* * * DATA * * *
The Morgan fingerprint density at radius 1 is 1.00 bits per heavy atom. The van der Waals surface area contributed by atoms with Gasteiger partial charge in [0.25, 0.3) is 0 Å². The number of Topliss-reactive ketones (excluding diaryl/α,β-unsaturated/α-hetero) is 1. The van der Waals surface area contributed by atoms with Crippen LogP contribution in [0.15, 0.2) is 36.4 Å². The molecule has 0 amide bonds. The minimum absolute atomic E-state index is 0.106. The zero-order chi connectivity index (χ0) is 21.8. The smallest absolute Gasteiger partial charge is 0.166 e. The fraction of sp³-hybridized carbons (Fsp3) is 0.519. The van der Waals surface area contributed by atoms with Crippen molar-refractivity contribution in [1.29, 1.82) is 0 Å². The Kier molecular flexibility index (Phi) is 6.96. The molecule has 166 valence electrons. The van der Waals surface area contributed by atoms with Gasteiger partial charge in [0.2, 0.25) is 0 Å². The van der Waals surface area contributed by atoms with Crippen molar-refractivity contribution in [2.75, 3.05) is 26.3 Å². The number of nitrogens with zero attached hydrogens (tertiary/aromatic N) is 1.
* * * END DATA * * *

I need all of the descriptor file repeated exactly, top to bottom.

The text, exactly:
The Morgan fingerprint density at radius 1 is 1.00 bits per heavy atom. The van der Waals surface area contributed by atoms with Gasteiger partial charge in [0.25, 0.3) is 0 Å². The number of Topliss-reactive ketones (excluding diaryl/α,β-unsaturated/α-hetero) is 1. The van der Waals surface area contributed by atoms with Crippen LogP contribution in [0.15, 0.2) is 36.4 Å². The molecule has 0 amide bonds. The minimum absolute atomic E-state index is 0.106. The zero-order chi connectivity index (χ0) is 21.8. The smallest absolute Gasteiger partial charge is 0.166 e. The fraction of sp³-hybridized carbons (Fsp3) is 0.519. The van der Waals surface area contributed by atoms with Crippen molar-refractivity contribution in [1.29, 1.82) is 0 Å². The Kier molecular flexibility index (Phi) is 6.96. The molecule has 166 valence electrons. The van der Waals surface area contributed by atoms with Gasteiger partial charge in [0.2, 0.25) is 0 Å². The van der Waals surface area contributed by atoms with Crippen molar-refractivity contribution in [2.75, 3.05) is 26.3 Å². The number of nitrogens with zero attached hydrogens (tertiary/aromatic N) is 1.